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Burnett's Urban Etiquette

Monday, July 10, 2006

Settle this debate

Am I a curmudgeon?

Don't answer that unless you're Big Daddy, in which case you'll inevitably tell me I'm headed for the retirement home on the fast bus, shorts pulled up to chin, black knee socks with my sandles.

Seriously, though, here's the debate: I was chatting w/a friend today about the wife and I going to church on Sunday in an effort to stave off full-fledged heathenry.

So we sat near the back, 'cause growing up a PK taught me that sitting near the front of a church exponentially increases the odds that the minister will call on you to stand up and help him illustrate some point he's trying to make.

I prefer to be incognegro in church.

Well, a woman with two small children came in and sat behind us. I'd say the kids were three and four. Very cute kids. But they were loud as hell - ironic, considering where they were, I guess.

They were so loud - screaming and shouting the whole service - that I couldn't hear the minister's message. It annoyed me. My wife was more understanding.

I know that kids are loud by nature, and squirmy and all of that. They bore easily. I totally understand that. It's all about short attention spans. And I'm willing to accept that. Kids will be kids, right? That's the argument my friend made during our chat today.

But here's where our opinions differ. I distinctly remember also being loud and annoying as a very young kid in church. And based on funny conversations I've had with my folks in the years since then I know that sometimes I was disciplined, and sometimes my mom would make an excuse for me and speculate that maybe expecting a kid to sit still and pay attention for an hour or more was asking too much.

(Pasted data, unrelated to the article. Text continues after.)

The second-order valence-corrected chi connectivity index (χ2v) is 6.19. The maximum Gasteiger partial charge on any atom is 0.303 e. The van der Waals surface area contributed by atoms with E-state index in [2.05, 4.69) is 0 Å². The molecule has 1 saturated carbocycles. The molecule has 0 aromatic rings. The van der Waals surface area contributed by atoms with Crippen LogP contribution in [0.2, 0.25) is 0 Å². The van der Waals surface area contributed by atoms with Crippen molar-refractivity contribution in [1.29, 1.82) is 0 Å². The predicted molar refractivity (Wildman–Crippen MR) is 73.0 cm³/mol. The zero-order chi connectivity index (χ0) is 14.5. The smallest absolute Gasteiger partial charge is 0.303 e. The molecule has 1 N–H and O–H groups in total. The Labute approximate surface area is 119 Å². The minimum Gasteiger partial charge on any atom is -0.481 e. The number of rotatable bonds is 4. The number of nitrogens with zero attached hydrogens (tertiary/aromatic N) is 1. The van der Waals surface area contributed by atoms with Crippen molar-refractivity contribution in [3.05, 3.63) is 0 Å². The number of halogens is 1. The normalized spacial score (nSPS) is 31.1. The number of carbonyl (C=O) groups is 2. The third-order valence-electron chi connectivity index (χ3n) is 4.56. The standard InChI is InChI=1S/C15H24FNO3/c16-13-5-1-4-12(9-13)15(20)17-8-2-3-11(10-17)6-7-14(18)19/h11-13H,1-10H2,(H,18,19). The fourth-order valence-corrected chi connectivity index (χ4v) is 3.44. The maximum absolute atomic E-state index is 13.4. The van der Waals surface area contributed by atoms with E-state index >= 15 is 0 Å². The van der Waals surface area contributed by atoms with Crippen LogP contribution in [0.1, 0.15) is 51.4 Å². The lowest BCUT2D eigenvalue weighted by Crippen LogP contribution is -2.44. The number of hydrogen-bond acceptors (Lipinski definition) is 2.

Funny thing is though, I also remember at that same age being home on a Saturday morning when my dad (a career Navy vet, before entering seminary and becoming a minister) was out to sea. And my mom, having household chores to do like laundry and what not, sitting me down in front of the TV for Saturday morning cartoons - Bugs Bunny Road Runner Show, Looney Toons, Tom & Jerry, etc. And you know something? I never moved an inch or made a peep. I'd sit there like a statue, staring straight ahead at that box, even holding in my pee, because I didn't want to miss a beat.

And I know from comparing notes that it was the same thing for my friends whose parents took 'em to church as kids.

So call me a cynic, but kids can sit still and be quiet and respectful when they want too. Seriously, I was like a disciple in front of that TV on Saturday mornings, and I'm sure I would've pimp-slapped anyone who entered the room and made a sound and caused me to miss even one solitary punchline.